Famous literary meals
"Fear and Loathing in Las Vegas" by Hunter S. Thompson
Oh sure, he meets lots of girls. They follow him around even. But “South Park’s” Trey Parker is still reeling from news of the cancellation of Fox’s “Who Wants to Marry a Multi-Millionaire?” I caught up with Parker at home in Hawaii, where he is attempting to recover from the loss.
“I am shocked and outraged,” says Parker. “I had finally figured out how I’d find my wife-to-be. I can’t believe they cancelled the show because of one asshole.”
You think he’s kidding? You try being famous and looking for love in Los Angeles. “It makes perfect sense. You get 300 people together and have your mom narrow it down for you.”
How did Fox manage to mess up the solution to what Parker calls “my problem”? (“What problem?” “The problem of not being able to find anyone to marry.” “Oh … Really?” “Yeah! We work all the time and live in Los Angeles.” “Oh.”)
“The producers messed up,” he says. “They had plenty of time to really check these people out.”
When he first heard about the show, he says, he wondered, “What makes a millionaire? I mean, how much was this guy worth? I don’t remember who said that ‘Nowadays, any asshole with a million dollars thinks he’s rich.’ It’s totally true. To be a millionaire now you need at least $4 million, after taxes and other stuff. I wouldn’t wipe my ass with $750,000. [Laughs] I’m a millionaire! I’m the guy they should have brought on the show!”
Then there was the problem of the questions. If they really wanted to rip off “Who Wants to Be a Millionaire,” they should have asked questions that that required, say, “a minimal understanding of history. So you could have an intelligent conversation.”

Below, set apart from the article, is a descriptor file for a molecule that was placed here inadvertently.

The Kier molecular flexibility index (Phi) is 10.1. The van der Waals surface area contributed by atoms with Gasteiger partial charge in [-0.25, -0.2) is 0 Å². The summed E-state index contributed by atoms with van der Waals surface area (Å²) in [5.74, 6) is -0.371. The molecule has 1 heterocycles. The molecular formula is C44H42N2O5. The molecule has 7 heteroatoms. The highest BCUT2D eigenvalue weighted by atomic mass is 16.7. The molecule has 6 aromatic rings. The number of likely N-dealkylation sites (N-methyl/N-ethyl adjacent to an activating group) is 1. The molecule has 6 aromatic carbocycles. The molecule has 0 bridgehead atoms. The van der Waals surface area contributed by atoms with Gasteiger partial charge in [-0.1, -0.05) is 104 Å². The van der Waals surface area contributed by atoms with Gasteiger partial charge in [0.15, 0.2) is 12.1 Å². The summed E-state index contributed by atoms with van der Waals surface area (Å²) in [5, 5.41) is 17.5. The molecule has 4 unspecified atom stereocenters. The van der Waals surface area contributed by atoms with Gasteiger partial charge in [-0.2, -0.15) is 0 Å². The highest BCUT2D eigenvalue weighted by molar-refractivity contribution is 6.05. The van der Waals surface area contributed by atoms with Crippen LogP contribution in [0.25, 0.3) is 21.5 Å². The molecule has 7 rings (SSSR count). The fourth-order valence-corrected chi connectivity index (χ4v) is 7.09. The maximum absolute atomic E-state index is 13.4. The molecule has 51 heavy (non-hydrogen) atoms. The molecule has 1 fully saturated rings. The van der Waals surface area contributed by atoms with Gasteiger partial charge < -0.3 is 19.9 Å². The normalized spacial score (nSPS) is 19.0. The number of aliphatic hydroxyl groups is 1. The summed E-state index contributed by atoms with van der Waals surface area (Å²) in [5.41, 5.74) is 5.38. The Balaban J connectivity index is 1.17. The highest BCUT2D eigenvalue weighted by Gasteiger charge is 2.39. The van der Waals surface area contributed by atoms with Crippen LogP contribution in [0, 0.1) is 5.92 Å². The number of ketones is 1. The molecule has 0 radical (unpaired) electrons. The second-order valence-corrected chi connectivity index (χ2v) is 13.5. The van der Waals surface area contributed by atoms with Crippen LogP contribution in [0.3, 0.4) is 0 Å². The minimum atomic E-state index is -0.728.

So here’s what Parker proposes. Fox does another special, he’ll be the bachelor. But the rules have to change.
First, no secret bachelors. “There isn’t any reason to have the guy concealed.”
I suggest that, in this particular case, there was.
“Well, see, that’s the problem. They shouldn’t be talking to 40-year-old guys worth $2 million. They should be talking to 30-year-old guys worth $15 million. That’s the shit.”
Second, “and this makes it more fair to the women, once [the producers] pick the guy, then they should send out that guy’s picture and bio, and women can decide, based on that, whether they want to go on the show. Then both are making the choice. It’s not just, because you’re a woman, all you get to know about is the money. So they would say, at the end of a show: ‘Here’s who’s going to be on next time, call if you want to be on.’”
Third, “You ask mentally challenging questions, and if they don’t get them, they’re out. I would ask questions that would at least show that they knew something. Like, ‘What’s the difference between astronomy and astrology?”
“I have the two most important questions to ask a woman,” Parker says. “The first one is, ‘How’s your relationship with your father?’ Because nine times out of 10, if the answer is ‘I hate my father,’ or ‘I haven’t seen my father in 10 years,’ or ‘My father is dead,’ then they have issues. It doesn’t necessarily mean no way, but it’s a big warning.